The 2019 National and State HAI Progress Report, which covers data from acute care hospitals, critical access hospitals, inpatient rehabilitation facilities, and long-term acute care hospitals, shows a 7% decrease in central line-associated bloodstreams infections from 2018 to 2019 and an 8% reduction in catheter-associated urinary tract infections. Compared with the 2015 baseline standardized infection ratio, 51 states performed better on at least two infection types in 2019, 40 states performed better on three infection types, and 30 states improved on at least four infection types.

The report also showed an 18% decline in Clostridioides difficile infections from 2018 to 2019. C difficile is the leading cause of hospital- and antibiotic-associated diarrhea in the United States.

But there remains room for improvement. The data showed a 2% increase in ventilator-associated events, no significant change in surgical-site infections related to 10 select procedures, and no significant change in methicillin-resistant Staphylococcus aureus bacteremia.

The CDC estimates that, on any given day, 1 in 31 US hospital patients has an HAI, a growing number of which are caused by antibiotic-resistant bacteria. The agency has placed an increased focus on reducing HAIs in US hospitals recent years, but it says more work on HAI surveillance and prevention is needed.

"While much progress has been made, more needs to be done to prevent healthcare-associated infections in a variety of settings," the report stated.
Dec 2 CDC HAI Progress Report


Four countries report more high-path avian flu in poultry and wild birds

Four countries reported more highly pathogenic H5 avian flu outbreaks in poultry and wild birds, with the Ukraine the latest country in Europe to report the virus in poultry, according to notifications from the World Organization for Animal Health (OIE) and other reports.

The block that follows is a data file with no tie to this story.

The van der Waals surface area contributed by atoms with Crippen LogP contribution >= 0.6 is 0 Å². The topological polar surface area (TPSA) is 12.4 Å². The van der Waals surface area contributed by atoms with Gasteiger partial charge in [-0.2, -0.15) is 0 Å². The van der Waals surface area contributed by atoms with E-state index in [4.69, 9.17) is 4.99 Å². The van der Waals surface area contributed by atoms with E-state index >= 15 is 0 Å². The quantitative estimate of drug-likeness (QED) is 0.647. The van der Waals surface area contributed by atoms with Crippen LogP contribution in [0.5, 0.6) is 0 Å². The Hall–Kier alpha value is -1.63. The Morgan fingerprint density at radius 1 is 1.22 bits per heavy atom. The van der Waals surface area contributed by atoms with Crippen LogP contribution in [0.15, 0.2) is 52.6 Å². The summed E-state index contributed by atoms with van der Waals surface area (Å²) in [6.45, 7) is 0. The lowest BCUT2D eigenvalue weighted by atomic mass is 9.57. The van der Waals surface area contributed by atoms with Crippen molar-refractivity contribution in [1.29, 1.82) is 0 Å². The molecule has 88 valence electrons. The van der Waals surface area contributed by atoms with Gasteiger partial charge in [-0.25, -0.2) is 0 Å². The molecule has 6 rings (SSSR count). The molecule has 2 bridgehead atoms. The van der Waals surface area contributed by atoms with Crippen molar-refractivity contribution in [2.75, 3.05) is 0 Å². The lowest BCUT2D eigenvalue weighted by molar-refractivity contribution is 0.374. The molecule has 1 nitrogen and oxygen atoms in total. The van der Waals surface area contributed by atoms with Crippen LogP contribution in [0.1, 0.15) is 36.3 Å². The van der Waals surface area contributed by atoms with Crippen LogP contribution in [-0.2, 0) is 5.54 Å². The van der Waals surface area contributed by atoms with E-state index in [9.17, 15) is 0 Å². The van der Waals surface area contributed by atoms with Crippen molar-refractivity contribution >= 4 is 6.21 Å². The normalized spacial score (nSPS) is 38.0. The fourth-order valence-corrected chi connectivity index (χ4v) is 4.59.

The Ukraine reported highly pathogenic H5 avian flu in backyard poultry in Nikolayev oblast in the south. The event began on Dec 2, killing all 10 susceptible birds.

Israel reported more H5N8 outbreaks in both poultry and wild birds. Officials reported two more outbreaks in poultry, both on turkey farms in Hazafon. The outbreaks started on Nov 13 and Nov 20, killing 660 of nearly 30,000 birds between the two locations. And the country's latest event in wild birds involved a duck found with neurologic symptoms on Dec 1 at a nature park in Hazafon.

In Asia, South Korea reported two more H5N8 outbreaks, both at farms. One in North Gyeonsang province began on Dec 1, and the other in South Jeolla province began on Dec 4. In the latter event, the virus was found in ducks before they were brought to a slaughterhouse. In the first event, the virus killed 300 of 188,000 susceptible birds.

Also, Japan's environment ministry reported another H5 outbreak at a farm, this time in Hiroshima prefecture, the sixth to be affected, according to an official statement translated and posted by Avian Flu Diary, an infectious disease news blog.
Dec 5 OIE report on H5 in Ukraine
Dec 6 OIE report on H5N8 in Israeli poultry
Dec 6 OIE report on H5N8 in Israeli wild birds
Dec 7 OIE report on H5N8 in South Korea
Dec 7 Avian Flu Diary post